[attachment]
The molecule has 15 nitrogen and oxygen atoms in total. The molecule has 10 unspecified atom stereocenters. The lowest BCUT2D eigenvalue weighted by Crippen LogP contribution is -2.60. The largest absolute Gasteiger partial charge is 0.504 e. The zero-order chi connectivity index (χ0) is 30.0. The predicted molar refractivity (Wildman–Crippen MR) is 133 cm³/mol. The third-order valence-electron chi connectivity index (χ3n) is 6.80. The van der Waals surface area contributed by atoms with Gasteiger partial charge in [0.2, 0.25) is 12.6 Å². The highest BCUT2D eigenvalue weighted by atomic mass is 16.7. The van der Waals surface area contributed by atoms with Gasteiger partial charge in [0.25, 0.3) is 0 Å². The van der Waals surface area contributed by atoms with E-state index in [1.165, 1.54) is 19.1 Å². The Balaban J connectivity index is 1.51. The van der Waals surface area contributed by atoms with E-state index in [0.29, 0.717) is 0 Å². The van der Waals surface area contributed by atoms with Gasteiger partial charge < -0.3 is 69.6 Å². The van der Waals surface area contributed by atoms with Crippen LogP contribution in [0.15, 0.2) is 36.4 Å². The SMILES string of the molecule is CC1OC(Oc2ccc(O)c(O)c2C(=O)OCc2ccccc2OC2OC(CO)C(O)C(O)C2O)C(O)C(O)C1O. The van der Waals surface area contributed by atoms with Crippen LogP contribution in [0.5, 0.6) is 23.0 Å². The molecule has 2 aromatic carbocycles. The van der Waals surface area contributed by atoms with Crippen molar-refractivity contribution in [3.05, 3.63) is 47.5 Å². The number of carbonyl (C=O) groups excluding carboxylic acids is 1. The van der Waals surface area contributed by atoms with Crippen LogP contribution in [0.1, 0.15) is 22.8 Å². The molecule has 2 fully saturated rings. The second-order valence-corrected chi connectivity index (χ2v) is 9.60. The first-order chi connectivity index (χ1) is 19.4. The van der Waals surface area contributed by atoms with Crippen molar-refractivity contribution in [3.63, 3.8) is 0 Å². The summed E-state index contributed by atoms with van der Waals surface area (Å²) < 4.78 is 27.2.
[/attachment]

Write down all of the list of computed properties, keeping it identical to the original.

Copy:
The molecule has 15 nitrogen and oxygen atoms in total. The molecule has 10 unspecified atom stereocenters. The lowest BCUT2D eigenvalue weighted by Crippen LogP contribution is -2.60. The largest absolute Gasteiger partial charge is 0.504 e. The zero-order chi connectivity index (χ0) is 30.0. The predicted molar refractivity (Wildman–Crippen MR) is 133 cm³/mol. The third-order valence-electron chi connectivity index (χ3n) is 6.80. The van der Waals surface area contributed by atoms with Gasteiger partial charge in [0.2, 0.25) is 12.6 Å². The highest BCUT2D eigenvalue weighted by atomic mass is 16.7. The van der Waals surface area contributed by atoms with Gasteiger partial charge in [0.25, 0.3) is 0 Å². The van der Waals surface area contributed by atoms with E-state index in [1.165, 1.54) is 19.1 Å². The Balaban J connectivity index is 1.51. The van der Waals surface area contributed by atoms with E-state index in [0.29, 0.717) is 0 Å². The van der Waals surface area contributed by atoms with Gasteiger partial charge < -0.3 is 69.6 Å². The van der Waals surface area contributed by atoms with Crippen LogP contribution in [0.15, 0.2) is 36.4 Å². The SMILES string of the molecule is CC1OC(Oc2ccc(O)c(O)c2C(=O)OCc2ccccc2OC2OC(CO)C(O)C(O)C2O)C(O)C(O)C1O. The van der Waals surface area contributed by atoms with Crippen LogP contribution in [0.5, 0.6) is 23.0 Å². The molecule has 2 aromatic carbocycles. The van der Waals surface area contributed by atoms with Crippen molar-refractivity contribution in [3.05, 3.63) is 47.5 Å². The number of carbonyl (C=O) groups excluding carboxylic acids is 1. The van der Waals surface area contributed by atoms with Crippen LogP contribution in [0.1, 0.15) is 22.8 Å². The molecule has 2 fully saturated rings. The second-order valence-corrected chi connectivity index (χ2v) is 9.60. The first-order chi connectivity index (χ1) is 19.4. The van der Waals surface area contributed by atoms with Crippen molar-refractivity contribution in [3.63, 3.8) is 0 Å². The summed E-state index contributed by atoms with van der Waals surface area (Å²) < 4.78 is 27.2.